So what was the real Annie Moore’s story?
With so much uncertainty and a deadline looming, Smolenyak cut Moore from the documentary. But she kept asking the question.
Finding the answer seemed like an impossible task, given that a name like Annie Moore is almost as common as John Smith.
“It was like searching for a needle in a haystack,” Smolenyak says.
On her blog, Smolenyak offered a $1,000 reward for anyone who could help her unearth the truth.
In the end, researching Moore’s younger siblings gave her the clues she needed to unlock the mystery.
Michael Shulman still remembers the call he got from Smolenyak.
“Is this Michael Shulman, the son of Anna Moore Shulman?” she asked him.
At first, he feared the caller was a debt collector. When she said she was a genealogist, Shulman says he knew instantly why she’d reached out.
“I said, ‘Oh, are you looking for Annie Moore?’” Shulman recalls. “And then there’s this pregnant silence on the phone.”
Smolenyak seemed taken aback by his response. But Shulman, a financial adviser in Chevy Chase, Maryland, says his branch of the family had grown up hearing about their connection to the legendary immigrant for years.
“We’ve always known that Annie Moore, our grandfather’s sister, was the first person at Ellis Island,” he says.
Shulman put Smolenyak in touch with his sister, who’d learned many details of their family history from their mother. She provided the last name of the baker’s son Moore had married: Schayer.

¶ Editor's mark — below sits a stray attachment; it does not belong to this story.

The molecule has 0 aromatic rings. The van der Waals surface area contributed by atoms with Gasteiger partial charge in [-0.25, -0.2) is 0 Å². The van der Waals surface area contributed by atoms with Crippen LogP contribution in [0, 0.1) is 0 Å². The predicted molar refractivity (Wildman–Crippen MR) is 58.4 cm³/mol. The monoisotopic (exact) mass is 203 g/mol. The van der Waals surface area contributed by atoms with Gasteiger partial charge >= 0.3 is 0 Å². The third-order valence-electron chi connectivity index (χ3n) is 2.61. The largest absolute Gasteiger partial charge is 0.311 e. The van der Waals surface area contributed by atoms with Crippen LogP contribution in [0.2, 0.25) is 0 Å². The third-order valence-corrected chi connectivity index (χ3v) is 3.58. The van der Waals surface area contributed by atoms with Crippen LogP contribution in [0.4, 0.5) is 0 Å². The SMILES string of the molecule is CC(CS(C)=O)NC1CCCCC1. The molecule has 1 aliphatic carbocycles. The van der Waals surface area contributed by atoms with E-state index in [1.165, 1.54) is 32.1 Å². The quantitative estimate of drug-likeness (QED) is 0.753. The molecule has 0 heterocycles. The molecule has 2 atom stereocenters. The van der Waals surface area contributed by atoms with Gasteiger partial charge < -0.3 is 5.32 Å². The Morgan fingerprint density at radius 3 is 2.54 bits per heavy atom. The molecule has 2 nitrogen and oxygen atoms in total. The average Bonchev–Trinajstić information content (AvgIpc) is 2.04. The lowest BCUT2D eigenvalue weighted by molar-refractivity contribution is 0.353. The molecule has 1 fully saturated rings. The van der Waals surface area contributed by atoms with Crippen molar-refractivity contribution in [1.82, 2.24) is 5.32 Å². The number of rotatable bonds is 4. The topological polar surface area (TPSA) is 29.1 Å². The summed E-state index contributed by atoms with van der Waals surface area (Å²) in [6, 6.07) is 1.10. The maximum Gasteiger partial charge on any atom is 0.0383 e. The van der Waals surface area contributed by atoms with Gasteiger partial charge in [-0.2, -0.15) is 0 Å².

That, Smolenyak says, was a key detail that pointed her in the right direction. “At last, I had something to go on,” she says.
Another key piece was a naturalization certificate New York’s records commissioner helped track down for Philip Moore, which helped confirm that family members had remained in New York City. Church records also helped verify more details of the story.
Smolenyak says she’ll never forget how it felt when things finally started coming together after years of searching.
“That moment when you solve the mystery that you’ve been living with for a long time, that’s what motivates me,” Smolenyak says. “To finally get traction on her, that’s the first step to tell her story. It was a very special moment.”
Despite what the song lyrics say, Smolenyak says the real Annie Moore was 17 when she arrived at Ellis Island. Some records give a different age; Smolenyak says that’s because Moore likely lied about her age to get a lower fare, a common practice.